harey

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About harey

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  • Birthday February 26

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  1. Roll Them Out

    I googled some definitions of "middle" and "center". If this is THE solution, than the dictionaries are pretty wrong.
  2. Roll Them Out

    Sure. Applying quantum physics.
  3. A loaded coin

    One possibility: However, in theory, it can go forever..  
  4. Roll Them Out

    Again, to obvious to be true. But what is wrong?
  5. Magical Tennis

    A typo again...I get used. Thinking it over, it is much more complicated.
  6. Magical Tennis

    So obvious that I fear I am missing something:
  7. Prove that you solved sudoku

    @Jasen I think you got it, but SO confusing. 1) Insert the solution on small pieces of paper into the original grid, numbers down. (You better use a non-transparent paper.) 2) For each row/column/square I ask, collect your papers and show them to me in ascending order: (With the original numbers, 1-9 will be used exactly once.) 3) Put your pieces of paper back.
  8. The Coc'ks Clock

    Please delete. 10-11:
  9. Prove that you solved sudoku

    @phil1882: The solution does not require a computer. I do not see well encrypting decrypting by hand.  All you need: scissors, paper, pencil.
  10. Prove that you solved sudoku

    @CaptainEd  Good work.... But why so complicated? No need for a third person. <spoiler> 1) The solver secretly creates a matrix with the complete solution. Known numbers are preceded by a star. 2) The challenger writes a program that takes as input this matrix. The program displays numbers preceded by a star and blanks for numbers not preceded by a star and makes the necessary checks. (If the solver fears the program would display everything, it can be tested on another grid.) 3) The solver wipes the harddisk (optional). </spoiler> Almost there. Just the computerized solution does not have the beauty of the manual solution - as I said, it is an intermediate step. How can it be done without a computer? All you need: scissors, paper, pencil.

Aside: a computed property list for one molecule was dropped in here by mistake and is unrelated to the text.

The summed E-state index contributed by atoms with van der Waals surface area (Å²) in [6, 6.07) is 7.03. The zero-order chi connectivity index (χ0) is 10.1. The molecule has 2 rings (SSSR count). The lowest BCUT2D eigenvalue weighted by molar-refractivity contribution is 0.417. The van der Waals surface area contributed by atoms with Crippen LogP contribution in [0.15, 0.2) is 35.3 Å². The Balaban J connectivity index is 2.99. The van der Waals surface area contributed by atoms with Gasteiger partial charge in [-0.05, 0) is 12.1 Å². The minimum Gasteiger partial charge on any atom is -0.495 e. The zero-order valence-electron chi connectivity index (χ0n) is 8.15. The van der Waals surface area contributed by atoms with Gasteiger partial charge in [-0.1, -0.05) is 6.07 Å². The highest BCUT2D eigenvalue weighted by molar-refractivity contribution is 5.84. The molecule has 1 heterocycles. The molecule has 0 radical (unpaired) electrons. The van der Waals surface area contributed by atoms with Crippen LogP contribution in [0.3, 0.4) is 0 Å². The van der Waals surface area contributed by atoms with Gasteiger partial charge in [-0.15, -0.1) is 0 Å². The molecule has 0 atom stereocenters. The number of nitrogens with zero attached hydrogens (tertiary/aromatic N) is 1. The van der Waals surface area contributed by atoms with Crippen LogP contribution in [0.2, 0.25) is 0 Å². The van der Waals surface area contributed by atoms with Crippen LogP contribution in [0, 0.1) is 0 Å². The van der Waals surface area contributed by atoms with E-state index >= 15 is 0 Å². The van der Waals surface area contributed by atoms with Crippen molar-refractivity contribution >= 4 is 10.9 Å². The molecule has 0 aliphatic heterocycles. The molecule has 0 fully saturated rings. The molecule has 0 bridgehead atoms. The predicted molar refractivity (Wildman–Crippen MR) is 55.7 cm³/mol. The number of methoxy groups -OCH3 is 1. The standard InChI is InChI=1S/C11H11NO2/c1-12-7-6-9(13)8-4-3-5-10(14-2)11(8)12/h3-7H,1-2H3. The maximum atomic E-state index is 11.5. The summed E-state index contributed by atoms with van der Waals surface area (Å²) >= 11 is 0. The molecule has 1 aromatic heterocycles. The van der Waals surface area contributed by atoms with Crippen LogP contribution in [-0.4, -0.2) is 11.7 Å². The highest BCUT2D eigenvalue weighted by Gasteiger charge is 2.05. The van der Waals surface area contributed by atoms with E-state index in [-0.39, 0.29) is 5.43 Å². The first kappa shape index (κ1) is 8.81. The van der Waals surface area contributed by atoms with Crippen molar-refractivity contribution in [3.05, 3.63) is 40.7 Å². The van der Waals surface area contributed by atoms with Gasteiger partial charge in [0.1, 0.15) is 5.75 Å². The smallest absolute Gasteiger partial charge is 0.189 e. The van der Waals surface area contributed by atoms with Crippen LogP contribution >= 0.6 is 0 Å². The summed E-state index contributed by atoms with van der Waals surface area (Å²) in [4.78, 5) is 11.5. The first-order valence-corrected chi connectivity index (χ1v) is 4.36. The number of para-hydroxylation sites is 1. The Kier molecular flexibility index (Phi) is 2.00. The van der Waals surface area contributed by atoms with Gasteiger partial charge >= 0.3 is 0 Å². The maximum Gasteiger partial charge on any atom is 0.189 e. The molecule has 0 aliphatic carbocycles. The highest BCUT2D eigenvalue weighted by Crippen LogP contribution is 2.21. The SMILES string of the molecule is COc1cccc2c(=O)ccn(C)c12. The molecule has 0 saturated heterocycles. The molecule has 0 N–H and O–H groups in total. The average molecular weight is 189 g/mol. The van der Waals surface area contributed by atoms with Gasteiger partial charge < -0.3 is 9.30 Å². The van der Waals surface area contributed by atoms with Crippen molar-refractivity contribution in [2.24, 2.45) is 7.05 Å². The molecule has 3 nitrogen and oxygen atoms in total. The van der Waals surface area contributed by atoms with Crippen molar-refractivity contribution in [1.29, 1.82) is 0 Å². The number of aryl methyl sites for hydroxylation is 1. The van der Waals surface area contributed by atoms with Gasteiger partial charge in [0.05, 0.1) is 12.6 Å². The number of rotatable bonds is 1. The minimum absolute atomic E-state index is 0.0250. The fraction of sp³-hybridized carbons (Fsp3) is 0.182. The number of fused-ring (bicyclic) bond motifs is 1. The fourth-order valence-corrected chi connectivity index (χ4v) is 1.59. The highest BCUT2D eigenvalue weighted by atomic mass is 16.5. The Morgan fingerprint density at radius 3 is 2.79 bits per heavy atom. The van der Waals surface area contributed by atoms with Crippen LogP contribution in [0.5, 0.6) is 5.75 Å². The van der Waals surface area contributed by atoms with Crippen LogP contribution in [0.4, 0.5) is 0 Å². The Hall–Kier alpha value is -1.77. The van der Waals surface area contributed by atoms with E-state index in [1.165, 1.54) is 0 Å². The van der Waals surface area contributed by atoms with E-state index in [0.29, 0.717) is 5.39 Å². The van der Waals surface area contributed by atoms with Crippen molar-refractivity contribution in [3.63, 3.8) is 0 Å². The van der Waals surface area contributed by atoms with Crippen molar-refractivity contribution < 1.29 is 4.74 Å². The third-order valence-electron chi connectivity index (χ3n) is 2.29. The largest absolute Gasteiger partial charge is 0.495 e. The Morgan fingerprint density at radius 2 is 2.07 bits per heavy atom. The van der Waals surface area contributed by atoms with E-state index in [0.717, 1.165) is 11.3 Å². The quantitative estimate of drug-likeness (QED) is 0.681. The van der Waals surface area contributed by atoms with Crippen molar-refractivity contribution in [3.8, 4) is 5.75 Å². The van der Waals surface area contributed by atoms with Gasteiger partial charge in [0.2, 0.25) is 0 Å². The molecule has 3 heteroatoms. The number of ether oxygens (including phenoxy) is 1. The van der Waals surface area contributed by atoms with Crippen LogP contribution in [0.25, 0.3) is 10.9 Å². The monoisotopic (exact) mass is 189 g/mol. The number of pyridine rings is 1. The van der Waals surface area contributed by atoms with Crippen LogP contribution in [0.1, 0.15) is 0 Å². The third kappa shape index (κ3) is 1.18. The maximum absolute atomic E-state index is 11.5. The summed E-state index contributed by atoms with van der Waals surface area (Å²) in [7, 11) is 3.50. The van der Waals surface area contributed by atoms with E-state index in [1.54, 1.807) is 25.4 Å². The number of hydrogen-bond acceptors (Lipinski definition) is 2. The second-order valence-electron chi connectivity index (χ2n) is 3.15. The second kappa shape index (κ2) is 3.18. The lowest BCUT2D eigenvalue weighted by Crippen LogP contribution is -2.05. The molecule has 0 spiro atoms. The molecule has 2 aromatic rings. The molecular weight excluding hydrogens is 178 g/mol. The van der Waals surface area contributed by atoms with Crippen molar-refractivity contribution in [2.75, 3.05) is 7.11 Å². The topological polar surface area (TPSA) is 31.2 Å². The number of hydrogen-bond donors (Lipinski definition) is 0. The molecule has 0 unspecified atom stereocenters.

11. Prove that you solved sudoku

    @Jason Not bad, we might come to the solution this way in 2-3 steps. (Just YOU solved the sudoku, so YOU enter the answer). Hint: Be a little more specific about the program. How should I write the program that you cannot fool it by entering  shifted 1 2 3 4 5 6 7 8 9 for every line/column?
  12. Prove that you solved sudoku

    Well... suppose I want the proof now and I am not willing to wait unless someone else solves it. Hint: scissors might come handy.
  13. You solved a particularly hard sudoku and you are eager to prove it. Just you do not want to give me any hint, nor, God bless, reveal the solution. How will you proceed?
  14. Random bullets

    Bonanova wrote: @kman, I have argued this analysis in another venue, and my doubter objects to the proof. He accepts that 1/n is the probability that initially the first bullet is fastest, but not subsequently. He asks for proof that the first collision does not alter the statistical properties of the surviving bullets -- he says that 1/(n-2) cannot simply be assumed for the first remaining bullet to be the fastest of the remaining bullets. I pulled my hair out trying to disabuse him of that doubt. If I claim that I still have quite correct reactions after drinking a glass of wine, it is on you to prove me that I am wrong. If I claim that I still have quite correct reactions after drinking two bottles of whisky, it is on me to prove  that I am right. In this case, it is on him to prove that the statistical properties change. Anyway, both methods use the same proceeding: Step 1) build a table of speeds Step 2) split the table into 2 parts: 'to reject' and 'to reexamine' Step 3) reexamine the part 'to reexamine'. Where they differ is the definition of 'to reject'. One method rejects vn< ... <v3<v2<v1. One method rejects v1>vi (i=2,3, ... ,n). Interpretation of partial products: (number of cases we retained/rejected)/(total before retention/rejection). The partial products of the second method describe what happens collision after collision; the first method might be much less clear, depending on proceedings in step 3. Bonanova wrote: For example, in the case of n=4, the probability for at least one collision is not 3/4, it's 23/24. I agree that p(at least one collision) is not 3/4. I agree that p(at least one collision) is 23/24. Just I do not consider ALL cases with at least one collision: I deselect cases v1>vi (i=2,3, ... ,n). For n=4, 3/4 of cases will remain. It is NOT the full set of cases with at least one collision.